“Head First” was recorded during the 1993 Get a Grip sessions but ended up not making the final cut. On Grip, Aerosmith refined its 1990s/early 2000s mix of hard rock reaffirmation and doctored stabs at rock stylings du jour. In that vein, “Head First” unfolds as a proto-grunge song, awash in swirling guitars and haunting oohs that wouldn’t sound too out of place on a Sonic Youth record, before plunging into meaty chords and Steven Tyler’s scenery-chewing yowl. Lyrically, Tyler treads familiar winking ground, describing what he’d like to give (head, first) to a woman he remembers fondly and dipping into his bottomless store of venereal puns (“I’m so hungry for love / I’ve been lickin’ off all my fingers / Oh yeah, you got to learn to / Take the bitter with the sweet”).
Getting Aerosmith on board, says Wood, was a testament to the band’s, and manager Tim Collins’s, willingness to subvert convention. “They had a great attitude and a desire to push the business, and they showed no fear,” he says. “Giving us an unreleased song from an album that huge shows you they were committed.” It also may have had something to do with rebuilding the band’s shaky public image amid label complications and criticism for working with outside songwriters.
Weirdly, though, the song may have actually seemed like too much of a novelty, especially for fans so used to album cycles that they viewed anything that wavered from the format as defected, or a mere leftover. Tepid response, at least from the fans, had an impact on how Hamilton perceived his ability to judge his own music. “The fans’ lack of interest in [“Head First”] made me question my own interest,” he says. “We were so used to knowing that songs we liked were songs that fans would like.”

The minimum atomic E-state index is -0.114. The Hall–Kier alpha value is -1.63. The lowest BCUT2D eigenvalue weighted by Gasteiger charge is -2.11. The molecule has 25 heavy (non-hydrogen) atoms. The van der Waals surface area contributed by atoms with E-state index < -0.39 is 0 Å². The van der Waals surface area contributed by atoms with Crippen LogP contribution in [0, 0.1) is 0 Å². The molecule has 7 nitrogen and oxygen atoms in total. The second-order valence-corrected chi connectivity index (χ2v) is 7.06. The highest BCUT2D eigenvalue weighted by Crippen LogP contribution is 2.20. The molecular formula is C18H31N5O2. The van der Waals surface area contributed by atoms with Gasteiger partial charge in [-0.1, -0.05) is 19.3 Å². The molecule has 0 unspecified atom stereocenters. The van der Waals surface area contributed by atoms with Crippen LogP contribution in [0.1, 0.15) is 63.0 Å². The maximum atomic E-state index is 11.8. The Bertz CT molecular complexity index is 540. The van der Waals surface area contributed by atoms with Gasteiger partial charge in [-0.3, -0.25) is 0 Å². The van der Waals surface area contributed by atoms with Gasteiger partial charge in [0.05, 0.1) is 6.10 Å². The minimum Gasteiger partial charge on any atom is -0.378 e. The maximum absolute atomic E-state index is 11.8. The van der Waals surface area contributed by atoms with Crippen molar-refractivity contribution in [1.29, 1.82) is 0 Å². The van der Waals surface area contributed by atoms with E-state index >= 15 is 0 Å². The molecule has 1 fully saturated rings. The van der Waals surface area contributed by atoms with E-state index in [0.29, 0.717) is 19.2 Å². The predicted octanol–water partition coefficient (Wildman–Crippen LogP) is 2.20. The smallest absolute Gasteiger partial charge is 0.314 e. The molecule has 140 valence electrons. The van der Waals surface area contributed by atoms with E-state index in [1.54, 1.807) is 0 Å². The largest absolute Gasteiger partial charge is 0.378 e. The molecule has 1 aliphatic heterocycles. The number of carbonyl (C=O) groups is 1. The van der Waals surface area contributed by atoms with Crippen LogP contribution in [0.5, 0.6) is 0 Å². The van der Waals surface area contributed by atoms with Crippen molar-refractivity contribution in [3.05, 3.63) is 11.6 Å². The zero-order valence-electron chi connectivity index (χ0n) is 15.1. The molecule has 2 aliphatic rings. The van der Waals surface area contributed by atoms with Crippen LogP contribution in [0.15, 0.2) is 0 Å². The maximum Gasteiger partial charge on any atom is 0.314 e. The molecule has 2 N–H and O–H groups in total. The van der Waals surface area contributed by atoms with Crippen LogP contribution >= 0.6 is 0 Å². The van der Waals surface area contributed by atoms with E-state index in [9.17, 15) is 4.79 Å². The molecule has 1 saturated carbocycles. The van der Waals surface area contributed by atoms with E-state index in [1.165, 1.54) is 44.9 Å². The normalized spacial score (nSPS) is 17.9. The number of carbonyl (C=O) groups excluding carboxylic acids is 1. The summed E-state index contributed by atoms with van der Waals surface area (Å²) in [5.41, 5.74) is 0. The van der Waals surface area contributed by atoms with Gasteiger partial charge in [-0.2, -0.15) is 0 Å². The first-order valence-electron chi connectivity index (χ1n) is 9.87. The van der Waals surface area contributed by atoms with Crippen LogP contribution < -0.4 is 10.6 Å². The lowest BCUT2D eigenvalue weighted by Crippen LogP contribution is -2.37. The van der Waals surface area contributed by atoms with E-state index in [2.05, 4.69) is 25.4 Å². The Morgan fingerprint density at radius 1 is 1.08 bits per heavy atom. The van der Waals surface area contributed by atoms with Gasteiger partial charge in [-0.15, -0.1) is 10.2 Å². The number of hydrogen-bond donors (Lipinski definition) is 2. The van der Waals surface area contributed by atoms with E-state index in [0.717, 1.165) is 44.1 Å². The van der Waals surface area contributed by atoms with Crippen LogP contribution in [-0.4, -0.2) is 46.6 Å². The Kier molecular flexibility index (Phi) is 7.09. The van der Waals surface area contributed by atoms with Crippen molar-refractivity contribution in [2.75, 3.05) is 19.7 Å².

They worried about the same issues then as we do now. Although we have a better idea of what to put on websites, and we've become really good at sharing music online, many of the basic business questions were never satisfied. Record companies didn't figure out how to replicate the sales performance of physical CDs with digital albums, how to target alternative means of distribution, or how to derive any advantage from piracy. It's still not clear how labels might be able to give fans what they want.
For the artists, it's easier to get their music out. As Hamilton says, the ability “to start in the morning and have something that sounds like a song” at the day's end, compiled on a computer and ready to send out, is electrifying. Today, anyone can do by themselves what took a massive, coordinated effort back then. But even the people and companies that have confronted the questions, from Spotify's all-in-one plan to the Pirate Bay's free content anarchy to Bandcamp's suggested donation albums, haven't really produced an answer that is satisfactory to all.